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  • #1 Who is naturopathic medicine beneficial for?
    Those seeking disease prevention and health promotion Individuals with symptoms they could not manage themselves or with other healthcare practitioners Health concerns with no clear diagnosis Patients looking for treatment options for both acute and chronic conditions Individuals seeking to combine natural and conventional medicine to minimize side effects and improve quality of life
  • #2 Can NDs prescribe pharmaceuticals?
    An ND cannot prescribe the same pharmaceuticals an MD has access to in Ontario. The Naturopathy Act, 2007 brings Naturopathic Doctors under the Regulated Health Professions Act, 1991. This allows Naturopathic Doctors the ability to prescribe, dispense compounds and/or sell drugs designated by regulation under the Act. These drugs include vitamins, minerals, amino acids and botanicals. Estrogen and progesterone in bioidentical form can only be prescribed topically or as a suppository. In order to prescribe designated drugs under the Act, Naturopathic Doctors must take the Ontario Prescribing and Therapeutics course and exam.
  • #3 How much training do NDs get?
    Naturopathic Doctors undertake a 4 year accredited medical degree during which time, they have over 4,100 hours of classroom training in medical science courses, naturopathic principles and therapeutics and 1,200 hours of supervised clinical practicum.
  • #4 Is it covered by OHIP?
    Naturopathic services are not covered by OHIP. However, several extended health care plans do cover the costs of seeing a Naturopathic Doctor. Check with your insurance provider.
  • #5 What’s the difference between a Naturopathic Doctor (ND) and Medical Doctor (MD)?
    Philosophy Both Medical Doctors and Naturopathic Doctors provide primary care. The difference lies in their philosophical approach. Medical Doctors use pharmaceuticals and surgery to treat patients, often focusing on the symptoms of the disease. Naturopathic Doctors take an individualized and holistic approach to health, using natural therapies to treat the person as a whole. NDs focus on the root cause of disease and they take a proactive approach with an emphasis on prevention, the interconnectedness of body systems and the body’s innate ability to heal itself. Training Naturopathic Doctors get similar training to that of Medical Doctors. Both complete a 3 to 4 year bachelor’s degree followed by 4 years of medical school, where they learn the same basic and diagnostic sciences. One major difference in training is residency. Naturopathic Doctors can complete a two-year residency but this is not required by law. Another major difference in training is therapy. In addition to learning about conventional treatments, Naturopathic Doctors get extensive training in natural therapies. Licensure Before getting licensed, NDs and MDs need to pass licensing and board exams. NDs in Ontario are licensed and regulated by the College of Naturopaths of Ontario. MDs in Ontario obtain registration to practice in Ontario from either the Royal College of Physicians and Surgeons of Canada or the College of Family Physicians of Canada. Clinic Visits and Coverage Another difference between NDs and MDs is the time spent with patients and coverage. NDs can spend longer with patients, with initial visits often being the longest at 1-1.5hours and subsequent visits anywhere from 30-60 minutes. Currently, Naturopathic care is paid for out of pocket but treatments are often covered by extended health care plans. An integrative model of care is optimal for the patient with MDs and NDs both playing equally important roles to optimize your health. I welcome the opportunity to work with any and all of your healthcare practitioners.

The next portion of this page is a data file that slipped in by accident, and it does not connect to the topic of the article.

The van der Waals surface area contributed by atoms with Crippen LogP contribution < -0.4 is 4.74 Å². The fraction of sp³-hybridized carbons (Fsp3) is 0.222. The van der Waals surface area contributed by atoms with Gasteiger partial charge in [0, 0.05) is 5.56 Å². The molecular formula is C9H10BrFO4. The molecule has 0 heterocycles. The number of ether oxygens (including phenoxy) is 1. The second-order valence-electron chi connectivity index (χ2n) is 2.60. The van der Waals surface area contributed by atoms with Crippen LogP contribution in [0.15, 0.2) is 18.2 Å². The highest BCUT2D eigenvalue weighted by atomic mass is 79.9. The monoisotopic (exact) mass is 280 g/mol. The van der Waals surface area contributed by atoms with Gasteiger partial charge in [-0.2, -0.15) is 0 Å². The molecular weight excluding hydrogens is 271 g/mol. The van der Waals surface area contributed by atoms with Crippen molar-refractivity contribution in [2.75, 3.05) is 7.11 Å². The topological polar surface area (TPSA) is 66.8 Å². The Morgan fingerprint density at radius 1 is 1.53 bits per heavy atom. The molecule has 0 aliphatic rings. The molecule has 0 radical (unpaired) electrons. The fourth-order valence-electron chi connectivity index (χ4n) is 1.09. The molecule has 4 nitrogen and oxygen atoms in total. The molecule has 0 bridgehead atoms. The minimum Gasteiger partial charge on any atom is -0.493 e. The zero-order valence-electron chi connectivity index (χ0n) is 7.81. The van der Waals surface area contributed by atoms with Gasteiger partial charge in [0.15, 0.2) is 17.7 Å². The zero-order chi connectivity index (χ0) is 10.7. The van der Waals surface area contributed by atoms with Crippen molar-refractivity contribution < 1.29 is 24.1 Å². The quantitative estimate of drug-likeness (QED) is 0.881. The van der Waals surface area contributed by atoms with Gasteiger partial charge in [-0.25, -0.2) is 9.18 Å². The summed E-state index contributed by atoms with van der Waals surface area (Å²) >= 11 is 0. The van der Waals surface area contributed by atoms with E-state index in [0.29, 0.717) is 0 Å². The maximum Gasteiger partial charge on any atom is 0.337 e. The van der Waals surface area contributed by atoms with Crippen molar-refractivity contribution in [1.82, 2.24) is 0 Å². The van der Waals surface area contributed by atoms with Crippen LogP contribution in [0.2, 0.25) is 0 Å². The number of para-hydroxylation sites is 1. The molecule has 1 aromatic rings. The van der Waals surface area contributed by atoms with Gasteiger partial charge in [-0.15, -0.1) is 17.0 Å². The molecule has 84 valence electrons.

• #6 How do you choose a Naturopathic Doctor?
    Naturopathic Doctors all share common principles and philosophies but they can vary widely on how they practice these, including which natural therapies they use more heavily and the conditions they may focus on if their practice isn’t general. Here are five things to look for when choosing a Naturopathic Doctor: 1. They have a naturopathic medical degree from an accredited four year naturopathic medical college: The Boucher Institute of Naturopathic Medicine (New Westminster, British Columbia) The Canadian College of Naturopathic Medicine (Toronto, Ontario) The National College of Natural Medicine (Portland, Oregon) Bastyr University (Seattle, Washington) The University of Bridgeport College of Naturopathic Medicine (Bridgeport, Connecticut) Southwest College of Naturopathic Medicine and Health Sciences (Scottsdale, Arizona) The National University of Health Sciences Naturopathic Program (Lombard, Illinois) 2. They passed rigorous board exams to obtain their license 3. Do they have a focus on a particular condition or specific natural therapies? This can often be determined through their website or blog posts. 4. You should feel comfortable. Oftentimes NDs will offer 15 minute consults which allows you to gage whether it will be a good fit for you. Just like treatment plans, a doctor that may be right for one person may not be right for the next. The following website will help you search for an ND near you in Ontario:
  • #7 What to expect on your first visit?
    I will gather a thorough medical history both current and past along with getting to know your chief concerns. This appointment is 1 hour followed by 30-60 minute follow ups. Depending on the case, recommendations will be made in the first visit or if more research is needed, in the second appointment. The process will be collaborative and with your input, an individualized and feasible treatment plan can be made so that you can achieve your health goals.
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